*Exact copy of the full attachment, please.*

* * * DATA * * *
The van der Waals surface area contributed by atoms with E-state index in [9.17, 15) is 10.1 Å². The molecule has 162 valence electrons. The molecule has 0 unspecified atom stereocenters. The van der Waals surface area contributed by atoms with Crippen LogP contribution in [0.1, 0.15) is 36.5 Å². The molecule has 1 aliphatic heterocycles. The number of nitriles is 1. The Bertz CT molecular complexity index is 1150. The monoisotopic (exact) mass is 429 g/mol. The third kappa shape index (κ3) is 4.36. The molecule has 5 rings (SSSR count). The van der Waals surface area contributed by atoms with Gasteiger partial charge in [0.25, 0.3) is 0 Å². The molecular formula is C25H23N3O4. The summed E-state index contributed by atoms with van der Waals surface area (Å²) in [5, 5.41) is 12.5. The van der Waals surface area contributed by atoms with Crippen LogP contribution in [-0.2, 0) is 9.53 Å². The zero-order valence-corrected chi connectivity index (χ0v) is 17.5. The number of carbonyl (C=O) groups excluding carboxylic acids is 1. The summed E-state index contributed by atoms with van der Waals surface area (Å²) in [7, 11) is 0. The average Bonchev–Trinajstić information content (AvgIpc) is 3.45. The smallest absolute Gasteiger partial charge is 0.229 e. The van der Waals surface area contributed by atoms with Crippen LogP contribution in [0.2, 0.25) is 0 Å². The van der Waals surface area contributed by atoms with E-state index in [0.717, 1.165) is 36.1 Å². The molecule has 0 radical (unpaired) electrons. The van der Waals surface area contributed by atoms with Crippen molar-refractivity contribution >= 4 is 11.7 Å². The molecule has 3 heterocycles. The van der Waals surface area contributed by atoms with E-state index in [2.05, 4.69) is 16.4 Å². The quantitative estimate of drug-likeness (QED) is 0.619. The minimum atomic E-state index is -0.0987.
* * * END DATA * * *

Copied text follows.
The van der Waals surface area contributed by atoms with E-state index in [9.17, 15) is 10.1 Å². The molecule has 162 valence electrons. The molecule has 0 unspecified atom stereocenters. The van der Waals surface area contributed by atoms with Crippen LogP contribution in [0.1, 0.15) is 36.5 Å². The molecule has 1 aliphatic heterocycles. The number of nitriles is 1. The Bertz CT molecular complexity index is 1150. The monoisotopic (exact) mass is 429 g/mol. The third kappa shape index (κ3) is 4.36. The molecule has 5 rings (SSSR count). The van der Waals surface area contributed by atoms with Gasteiger partial charge in [0.25, 0.3) is 0 Å². The molecular formula is C25H23N3O4. The summed E-state index contributed by atoms with van der Waals surface area (Å²) in [5, 5.41) is 12.5. The van der Waals surface area contributed by atoms with Crippen LogP contribution in [-0.2, 0) is 9.53 Å². The zero-order valence-corrected chi connectivity index (χ0v) is 17.5. The number of carbonyl (C=O) groups excluding carboxylic acids is 1. The summed E-state index contributed by atoms with van der Waals surface area (Å²) in [7, 11) is 0. The average Bonchev–Trinajstić information content (AvgIpc) is 3.45. The smallest absolute Gasteiger partial charge is 0.229 e. The van der Waals surface area contributed by atoms with Crippen LogP contribution in [0.2, 0.25) is 0 Å². The van der Waals surface area contributed by atoms with E-state index in [0.717, 1.165) is 36.1 Å². The molecule has 0 radical (unpaired) electrons. The van der Waals surface area contributed by atoms with Crippen molar-refractivity contribution >= 4 is 11.7 Å². The molecule has 3 heterocycles. The van der Waals surface area contributed by atoms with E-state index in [2.05, 4.69) is 16.4 Å². The quantitative estimate of drug-likeness (QED) is 0.619. The minimum atomic E-state index is -0.0987.